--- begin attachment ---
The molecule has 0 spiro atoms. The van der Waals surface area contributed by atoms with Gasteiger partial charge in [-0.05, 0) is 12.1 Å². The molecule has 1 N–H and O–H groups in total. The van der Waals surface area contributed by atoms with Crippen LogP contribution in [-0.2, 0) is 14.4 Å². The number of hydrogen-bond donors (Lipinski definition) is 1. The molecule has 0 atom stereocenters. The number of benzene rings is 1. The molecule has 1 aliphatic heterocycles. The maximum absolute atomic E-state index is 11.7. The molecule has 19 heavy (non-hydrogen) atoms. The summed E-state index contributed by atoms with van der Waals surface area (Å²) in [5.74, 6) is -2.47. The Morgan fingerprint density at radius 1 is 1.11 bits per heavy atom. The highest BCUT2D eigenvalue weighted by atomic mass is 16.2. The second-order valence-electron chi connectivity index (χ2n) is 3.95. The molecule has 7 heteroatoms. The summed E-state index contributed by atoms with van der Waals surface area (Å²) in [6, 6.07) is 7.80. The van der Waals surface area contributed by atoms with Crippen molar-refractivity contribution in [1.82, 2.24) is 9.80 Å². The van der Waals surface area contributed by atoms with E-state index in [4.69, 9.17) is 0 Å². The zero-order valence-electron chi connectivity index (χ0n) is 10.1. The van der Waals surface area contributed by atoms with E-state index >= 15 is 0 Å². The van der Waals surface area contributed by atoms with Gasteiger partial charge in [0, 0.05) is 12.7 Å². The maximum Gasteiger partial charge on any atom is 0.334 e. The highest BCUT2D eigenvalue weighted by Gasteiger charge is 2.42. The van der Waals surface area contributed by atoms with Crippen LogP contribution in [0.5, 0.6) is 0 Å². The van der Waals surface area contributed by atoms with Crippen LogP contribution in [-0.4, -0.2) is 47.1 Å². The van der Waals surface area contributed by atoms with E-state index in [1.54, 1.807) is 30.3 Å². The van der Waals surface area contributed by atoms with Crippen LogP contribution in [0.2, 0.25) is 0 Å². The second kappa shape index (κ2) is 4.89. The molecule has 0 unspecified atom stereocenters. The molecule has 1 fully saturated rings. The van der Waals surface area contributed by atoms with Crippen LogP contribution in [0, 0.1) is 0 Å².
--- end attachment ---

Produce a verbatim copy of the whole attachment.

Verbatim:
The molecule has 0 spiro atoms. The van der Waals surface area contributed by atoms with Gasteiger partial charge in [-0.05, 0) is 12.1 Å². The molecule has 1 N–H and O–H groups in total. The van der Waals surface area contributed by atoms with Crippen LogP contribution in [-0.2, 0) is 14.4 Å². The number of hydrogen-bond donors (Lipinski definition) is 1. The molecule has 0 atom stereocenters. The number of benzene rings is 1. The molecule has 1 aliphatic heterocycles. The maximum absolute atomic E-state index is 11.7. The molecule has 19 heavy (non-hydrogen) atoms. The summed E-state index contributed by atoms with van der Waals surface area (Å²) in [5.74, 6) is -2.47. The Morgan fingerprint density at radius 1 is 1.11 bits per heavy atom. The highest BCUT2D eigenvalue weighted by atomic mass is 16.2. The second-order valence-electron chi connectivity index (χ2n) is 3.95. The molecule has 7 heteroatoms. The summed E-state index contributed by atoms with van der Waals surface area (Å²) in [6, 6.07) is 7.80. The van der Waals surface area contributed by atoms with Crippen molar-refractivity contribution in [1.82, 2.24) is 9.80 Å². The van der Waals surface area contributed by atoms with E-state index in [4.69, 9.17) is 0 Å². The zero-order valence-electron chi connectivity index (χ0n) is 10.1. The van der Waals surface area contributed by atoms with E-state index >= 15 is 0 Å². The van der Waals surface area contributed by atoms with Gasteiger partial charge in [0, 0.05) is 12.7 Å². The maximum Gasteiger partial charge on any atom is 0.334 e. The highest BCUT2D eigenvalue weighted by Gasteiger charge is 2.42. The van der Waals surface area contributed by atoms with Crippen LogP contribution in [0.5, 0.6) is 0 Å². The van der Waals surface area contributed by atoms with Crippen LogP contribution in [-0.4, -0.2) is 47.1 Å². The van der Waals surface area contributed by atoms with E-state index in [1.54, 1.807) is 30.3 Å². The van der Waals surface area contributed by atoms with Crippen LogP contribution in [0.2, 0.25) is 0 Å². The second kappa shape index (κ2) is 4.89. The molecule has 0 unspecified atom stereocenters. The molecule has 1 fully saturated rings. The van der Waals surface area contributed by atoms with Crippen LogP contribution in [0, 0.1) is 0 Å².